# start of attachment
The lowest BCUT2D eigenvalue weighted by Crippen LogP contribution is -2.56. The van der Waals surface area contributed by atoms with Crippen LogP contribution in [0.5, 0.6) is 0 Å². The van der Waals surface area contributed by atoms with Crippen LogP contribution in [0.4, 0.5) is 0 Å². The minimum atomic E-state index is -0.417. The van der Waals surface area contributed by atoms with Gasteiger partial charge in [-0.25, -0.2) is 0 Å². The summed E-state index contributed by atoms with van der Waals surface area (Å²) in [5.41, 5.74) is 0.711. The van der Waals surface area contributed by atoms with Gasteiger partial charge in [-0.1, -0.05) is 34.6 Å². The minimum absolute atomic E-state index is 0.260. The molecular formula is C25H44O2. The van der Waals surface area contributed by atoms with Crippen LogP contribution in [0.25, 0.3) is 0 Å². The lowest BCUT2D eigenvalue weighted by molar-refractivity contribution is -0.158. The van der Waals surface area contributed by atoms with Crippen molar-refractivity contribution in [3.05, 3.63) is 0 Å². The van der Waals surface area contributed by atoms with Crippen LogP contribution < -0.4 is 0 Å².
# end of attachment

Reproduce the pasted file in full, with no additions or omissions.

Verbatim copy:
The lowest BCUT2D eigenvalue weighted by Crippen LogP contribution is -2.56. The van der Waals surface area contributed by atoms with Crippen LogP contribution in [0.5, 0.6) is 0 Å². The van der Waals surface area contributed by atoms with Crippen LogP contribution in [0.4, 0.5) is 0 Å². The minimum atomic E-state index is -0.417. The van der Waals surface area contributed by atoms with Gasteiger partial charge in [-0.25, -0.2) is 0 Å². The summed E-state index contributed by atoms with van der Waals surface area (Å²) in [5.41, 5.74) is 0.711. The van der Waals surface area contributed by atoms with Gasteiger partial charge in [-0.1, -0.05) is 34.6 Å². The minimum absolute atomic E-state index is 0.260. The molecular formula is C25H44O2. The van der Waals surface area contributed by atoms with Crippen LogP contribution in [0.25, 0.3) is 0 Å². The lowest BCUT2D eigenvalue weighted by molar-refractivity contribution is -0.158. The van der Waals surface area contributed by atoms with Crippen molar-refractivity contribution in [3.05, 3.63) is 0 Å². The van der Waals surface area contributed by atoms with Crippen LogP contribution < -0.4 is 0 Å².